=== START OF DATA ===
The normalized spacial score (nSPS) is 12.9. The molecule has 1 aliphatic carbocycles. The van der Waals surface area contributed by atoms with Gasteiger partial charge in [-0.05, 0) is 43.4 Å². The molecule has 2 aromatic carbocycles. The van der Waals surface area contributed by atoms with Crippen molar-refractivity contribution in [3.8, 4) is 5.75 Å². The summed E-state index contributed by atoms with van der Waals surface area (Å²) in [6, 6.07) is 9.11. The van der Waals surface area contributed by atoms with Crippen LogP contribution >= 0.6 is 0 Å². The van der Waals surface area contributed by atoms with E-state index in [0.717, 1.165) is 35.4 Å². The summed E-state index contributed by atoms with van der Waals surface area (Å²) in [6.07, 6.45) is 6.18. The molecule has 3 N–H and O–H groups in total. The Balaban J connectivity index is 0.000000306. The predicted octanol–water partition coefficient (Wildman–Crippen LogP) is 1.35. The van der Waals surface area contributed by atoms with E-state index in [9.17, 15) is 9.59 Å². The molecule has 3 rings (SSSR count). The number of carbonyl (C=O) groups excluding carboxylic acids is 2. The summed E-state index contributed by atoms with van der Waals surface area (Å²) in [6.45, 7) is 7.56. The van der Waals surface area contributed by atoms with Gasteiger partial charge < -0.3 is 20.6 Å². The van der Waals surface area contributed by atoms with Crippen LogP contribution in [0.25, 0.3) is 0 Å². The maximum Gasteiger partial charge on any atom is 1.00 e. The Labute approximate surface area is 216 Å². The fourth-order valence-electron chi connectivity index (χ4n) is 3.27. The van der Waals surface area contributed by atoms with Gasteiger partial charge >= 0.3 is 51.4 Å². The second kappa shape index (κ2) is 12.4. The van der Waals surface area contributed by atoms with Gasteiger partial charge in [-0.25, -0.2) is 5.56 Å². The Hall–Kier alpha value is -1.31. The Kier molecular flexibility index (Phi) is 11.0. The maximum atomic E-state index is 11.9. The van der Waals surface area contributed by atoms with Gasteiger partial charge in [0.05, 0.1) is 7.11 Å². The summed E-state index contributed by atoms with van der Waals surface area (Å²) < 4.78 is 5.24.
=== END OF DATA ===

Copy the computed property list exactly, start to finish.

The normalized spacial score (nSPS) is 12.9. The molecule has 1 aliphatic carbocycles. The van der Waals surface area contributed by atoms with Gasteiger partial charge in [-0.05, 0) is 43.4 Å². The molecule has 2 aromatic carbocycles. The van der Waals surface area contributed by atoms with Crippen molar-refractivity contribution in [3.8, 4) is 5.75 Å². The summed E-state index contributed by atoms with van der Waals surface area (Å²) in [6, 6.07) is 9.11. The van der Waals surface area contributed by atoms with Crippen LogP contribution >= 0.6 is 0 Å². The van der Waals surface area contributed by atoms with E-state index in [0.717, 1.165) is 35.4 Å². The summed E-state index contributed by atoms with van der Waals surface area (Å²) in [6.07, 6.45) is 6.18. The molecule has 3 N–H and O–H groups in total. The Balaban J connectivity index is 0.000000306. The predicted octanol–water partition coefficient (Wildman–Crippen LogP) is 1.35. The van der Waals surface area contributed by atoms with E-state index in [9.17, 15) is 9.59 Å². The molecule has 3 rings (SSSR count). The number of carbonyl (C=O) groups excluding carboxylic acids is 2. The summed E-state index contributed by atoms with van der Waals surface area (Å²) in [6.45, 7) is 7.56. The van der Waals surface area contributed by atoms with Gasteiger partial charge < -0.3 is 20.6 Å². The van der Waals surface area contributed by atoms with Crippen LogP contribution in [0.25, 0.3) is 0 Å². The maximum Gasteiger partial charge on any atom is 1.00 e. The Labute approximate surface area is 216 Å². The fourth-order valence-electron chi connectivity index (χ4n) is 3.27. The van der Waals surface area contributed by atoms with Gasteiger partial charge >= 0.3 is 51.4 Å². The second kappa shape index (κ2) is 12.4. The van der Waals surface area contributed by atoms with Gasteiger partial charge in [-0.25, -0.2) is 5.56 Å². The Hall–Kier alpha value is -1.31. The Kier molecular flexibility index (Phi) is 11.0. The maximum atomic E-state index is 11.9. The van der Waals surface area contributed by atoms with Gasteiger partial charge in [0.05, 0.1) is 7.11 Å². The summed E-state index contributed by atoms with van der Waals surface area (Å²) < 4.78 is 5.24.